- the author of the Letter to Diognetus,
- Basil of Caesarea, and
In his letters, Ignatius was dedicated to the unity of the church, which led to him encouraging the church to stand together against heresy. This chapter focuses on Ignatius’ letter to the Romans, which centered on his imminent martyrdom. He asks the Roman church not to listen to his possible pleas for freedom, but instead to pray for God to grant Ignatius inward and outward endurance.
To Ignatius, martyrdom—and enduring through it—was in some sense a gift of the Spirit—it was done full of love (1 Cor 13:1–3) for Christ and the Church. Though to Ignatius martyrdom was the clearest path of showing his personal devotion to Christ, he does not deny the other routes.
Chapter three is about a defense from a man who joyously shared the Christian faith to a Greco-Roman pagan (Diognetus) in hopes that he would embrace that faith. Certain stumbling blocks needed to be overcome, such as who the Christian God was or why, if Christianity is true, hadn’t the ancients known about it. The letter’s author lays out how both Jews and Greeks misunderstand God. The true God can only be known by humans if and when he reveals himself—something he did through “his Son” (though the letter’s author doesn’t mention God’s self-revelation in the Old Testament, nor does he mention the Son’s name, Jesus Christ). The Son’s death ransomed his beloved people, a community who express their sincere love for one another, live according to a different set of ethical standards, and are even willing to die for their Lord.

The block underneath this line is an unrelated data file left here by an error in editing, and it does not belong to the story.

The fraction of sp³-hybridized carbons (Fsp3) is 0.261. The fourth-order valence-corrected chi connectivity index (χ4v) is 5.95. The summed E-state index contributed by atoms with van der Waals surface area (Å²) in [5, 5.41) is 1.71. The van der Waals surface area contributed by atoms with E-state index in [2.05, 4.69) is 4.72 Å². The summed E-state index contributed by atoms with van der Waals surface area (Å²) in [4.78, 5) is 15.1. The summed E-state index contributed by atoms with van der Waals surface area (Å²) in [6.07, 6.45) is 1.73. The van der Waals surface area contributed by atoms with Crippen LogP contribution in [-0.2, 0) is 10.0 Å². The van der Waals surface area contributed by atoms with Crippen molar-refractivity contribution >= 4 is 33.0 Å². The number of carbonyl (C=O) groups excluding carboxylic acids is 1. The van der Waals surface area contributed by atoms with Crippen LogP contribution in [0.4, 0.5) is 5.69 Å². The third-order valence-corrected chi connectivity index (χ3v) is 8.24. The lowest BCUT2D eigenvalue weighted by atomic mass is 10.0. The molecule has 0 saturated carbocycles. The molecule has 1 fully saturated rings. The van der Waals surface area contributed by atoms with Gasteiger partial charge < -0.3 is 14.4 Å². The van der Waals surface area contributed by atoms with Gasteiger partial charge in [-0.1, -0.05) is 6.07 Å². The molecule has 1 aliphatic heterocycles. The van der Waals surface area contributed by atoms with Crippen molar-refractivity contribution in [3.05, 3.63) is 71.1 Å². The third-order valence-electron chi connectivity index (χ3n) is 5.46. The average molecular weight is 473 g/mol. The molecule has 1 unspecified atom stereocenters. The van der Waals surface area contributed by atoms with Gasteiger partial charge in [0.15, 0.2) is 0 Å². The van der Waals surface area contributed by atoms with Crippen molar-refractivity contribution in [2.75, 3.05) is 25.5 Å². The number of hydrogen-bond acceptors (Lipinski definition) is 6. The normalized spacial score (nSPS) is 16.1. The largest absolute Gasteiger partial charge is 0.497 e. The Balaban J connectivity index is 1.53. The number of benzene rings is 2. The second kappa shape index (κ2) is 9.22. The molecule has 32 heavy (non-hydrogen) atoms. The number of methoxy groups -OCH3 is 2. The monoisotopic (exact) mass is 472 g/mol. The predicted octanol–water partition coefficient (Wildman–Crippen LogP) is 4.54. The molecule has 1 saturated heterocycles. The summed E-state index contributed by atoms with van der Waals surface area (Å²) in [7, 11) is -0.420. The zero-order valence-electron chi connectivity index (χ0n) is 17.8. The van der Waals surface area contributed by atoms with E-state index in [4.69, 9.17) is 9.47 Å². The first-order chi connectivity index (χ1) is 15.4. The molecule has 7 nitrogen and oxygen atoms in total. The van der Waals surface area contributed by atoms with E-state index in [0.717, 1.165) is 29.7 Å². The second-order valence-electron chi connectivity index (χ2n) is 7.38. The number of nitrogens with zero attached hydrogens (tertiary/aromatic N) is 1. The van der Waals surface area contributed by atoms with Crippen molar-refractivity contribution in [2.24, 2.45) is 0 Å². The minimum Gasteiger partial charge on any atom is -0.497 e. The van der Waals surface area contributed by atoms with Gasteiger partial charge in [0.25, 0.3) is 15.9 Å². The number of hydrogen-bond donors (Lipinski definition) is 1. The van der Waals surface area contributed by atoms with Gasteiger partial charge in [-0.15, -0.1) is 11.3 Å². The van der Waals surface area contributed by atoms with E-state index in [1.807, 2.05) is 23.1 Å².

Chapter four surveys Origin’s bold and imaginative hermeneutics of Scripture and his presentation of the Trinity. Haykin notes that Origin was “a profound interpreter of the Scriptures” (71). Origin wrote the first true systematic theology. When Modalism muddied the distinctions between the persons of the Godhead, Origin stressed both preserving the distinction between the Father and Son and affirming the unity of the Father and the Son.
Origin finds no Scriptural evidence that says the Holy Spirit was a created being—though his commentary on John’s Gospel hesitates at the full divinity of the Spirit. Other texts indicate that Origin knew the Spirit possessed the qualities of divinity and was “radically different from the rest of the created realm” (74). Origin provided the soil for the development of both the “coequality of the Spirit with the Father and the Son” (74) and Arianism, both events which occurred in the following century.